2. Stop Being a Perfectionist

Try to resist the temptation to make everything perfect. This can make each task take longer than it needs to and extend your working day. If you find you’re working significantly more than 40 hours per week, you need to cut

it down in whatever way you can, and if you can’t reduce your workload, you can at least get through it quicker by taking less time over it.

If that doesn’t appeal to you because you like to do a good job, then you need to explain that to your boss. Tell them that they have to choose between quality or quantity and that you can only keep up your current level of performance if they reduce your workload. If they can’t reduce it, then you’ll be forced to spend less time on each task so that you finish work on time.

3. Take Your Breaks

Your lunch hour needs to be your lunch hour. It’s for eating, relaxing, and letting go of work. Don’t work through it in any circumstances. Not only is this not fair for you, it probably won’t help you to get any more work done anyway, as it will leave you burnt out and your productivity for the rest of the day will suffer.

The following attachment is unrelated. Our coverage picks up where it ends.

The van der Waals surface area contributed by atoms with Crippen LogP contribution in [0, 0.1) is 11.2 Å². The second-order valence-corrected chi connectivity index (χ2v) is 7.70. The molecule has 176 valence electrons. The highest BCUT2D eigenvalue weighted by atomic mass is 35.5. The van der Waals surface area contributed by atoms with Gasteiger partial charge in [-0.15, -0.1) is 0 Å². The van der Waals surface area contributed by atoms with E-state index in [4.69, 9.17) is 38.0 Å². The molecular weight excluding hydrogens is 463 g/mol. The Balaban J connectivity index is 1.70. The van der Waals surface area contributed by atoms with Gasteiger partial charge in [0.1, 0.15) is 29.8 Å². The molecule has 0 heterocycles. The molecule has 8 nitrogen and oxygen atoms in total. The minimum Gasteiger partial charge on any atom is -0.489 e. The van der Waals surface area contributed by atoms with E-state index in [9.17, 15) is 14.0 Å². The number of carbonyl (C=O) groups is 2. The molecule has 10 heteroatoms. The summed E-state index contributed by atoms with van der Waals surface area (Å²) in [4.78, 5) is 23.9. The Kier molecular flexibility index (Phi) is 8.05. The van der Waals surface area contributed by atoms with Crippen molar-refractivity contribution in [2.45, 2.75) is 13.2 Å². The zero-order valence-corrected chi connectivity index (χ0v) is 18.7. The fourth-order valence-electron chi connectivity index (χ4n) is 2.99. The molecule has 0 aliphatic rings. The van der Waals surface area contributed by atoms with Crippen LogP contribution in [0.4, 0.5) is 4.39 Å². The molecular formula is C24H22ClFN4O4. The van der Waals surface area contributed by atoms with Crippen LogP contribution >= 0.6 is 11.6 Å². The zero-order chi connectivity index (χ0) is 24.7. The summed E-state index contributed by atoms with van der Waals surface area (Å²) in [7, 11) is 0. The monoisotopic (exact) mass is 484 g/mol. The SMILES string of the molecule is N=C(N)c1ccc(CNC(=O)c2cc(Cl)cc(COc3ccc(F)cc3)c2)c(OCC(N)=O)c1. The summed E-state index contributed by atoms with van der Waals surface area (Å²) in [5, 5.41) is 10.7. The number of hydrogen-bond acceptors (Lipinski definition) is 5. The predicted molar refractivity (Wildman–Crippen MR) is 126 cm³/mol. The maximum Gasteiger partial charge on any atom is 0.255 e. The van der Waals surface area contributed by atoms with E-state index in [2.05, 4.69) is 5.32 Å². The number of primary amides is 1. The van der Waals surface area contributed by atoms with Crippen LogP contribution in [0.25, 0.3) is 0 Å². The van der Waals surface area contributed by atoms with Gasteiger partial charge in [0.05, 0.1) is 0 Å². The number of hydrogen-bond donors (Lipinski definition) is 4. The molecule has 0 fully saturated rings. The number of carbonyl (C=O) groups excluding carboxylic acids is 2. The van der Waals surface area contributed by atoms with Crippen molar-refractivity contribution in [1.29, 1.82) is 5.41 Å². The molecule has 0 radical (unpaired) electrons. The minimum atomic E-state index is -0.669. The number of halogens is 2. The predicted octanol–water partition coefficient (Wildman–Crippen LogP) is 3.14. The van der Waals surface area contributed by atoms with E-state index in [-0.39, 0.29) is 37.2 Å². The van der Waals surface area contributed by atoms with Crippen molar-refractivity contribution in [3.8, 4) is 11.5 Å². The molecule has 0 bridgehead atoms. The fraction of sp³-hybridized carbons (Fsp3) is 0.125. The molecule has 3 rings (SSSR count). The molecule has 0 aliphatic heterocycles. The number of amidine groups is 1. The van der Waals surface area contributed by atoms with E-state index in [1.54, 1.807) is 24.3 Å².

In fact, not only should you take your scheduled breaks, but you should also take regular small breaks throughout the day. If you’re starting to feel stressed, take 2 minutes to breathe and relax. Go to the toilet or walk around the office. Just taking those few minutes to step away from your work can really help to reduce your stress levels.

4. Work Smarter not Harder

If you find your workload is too high, it probably is. You might need to change the way you approach work instead of aiming to get as much done as possible. The way you do this will depend on the nature of your job, but take some time to think about how you could reduce the amount of work on your shoulders.

This might mean you’ll have to outsource where you can. For example, if you work in internet marketing, a solo ads vendor might be able to help you with your campaign whilst reducing your own workload. If you’re a teacher, you might want to share lesson plans with a colleague. If you’re a graphic designer, perhaps investing in some new equipment will speed up your productivity and let you get more done faster.

5. Consider a Career Change

If none of the above is viable or helping, it might just not be the right job for you. Sometimes, that’s a hard reality to face, but it’s important to face it regardless. If you don’t, you might regret it later on in life.

That doesn’t mean you have to hand in your notice tomorrow, but start researching different career options and come up with a plan of how you can make the transition.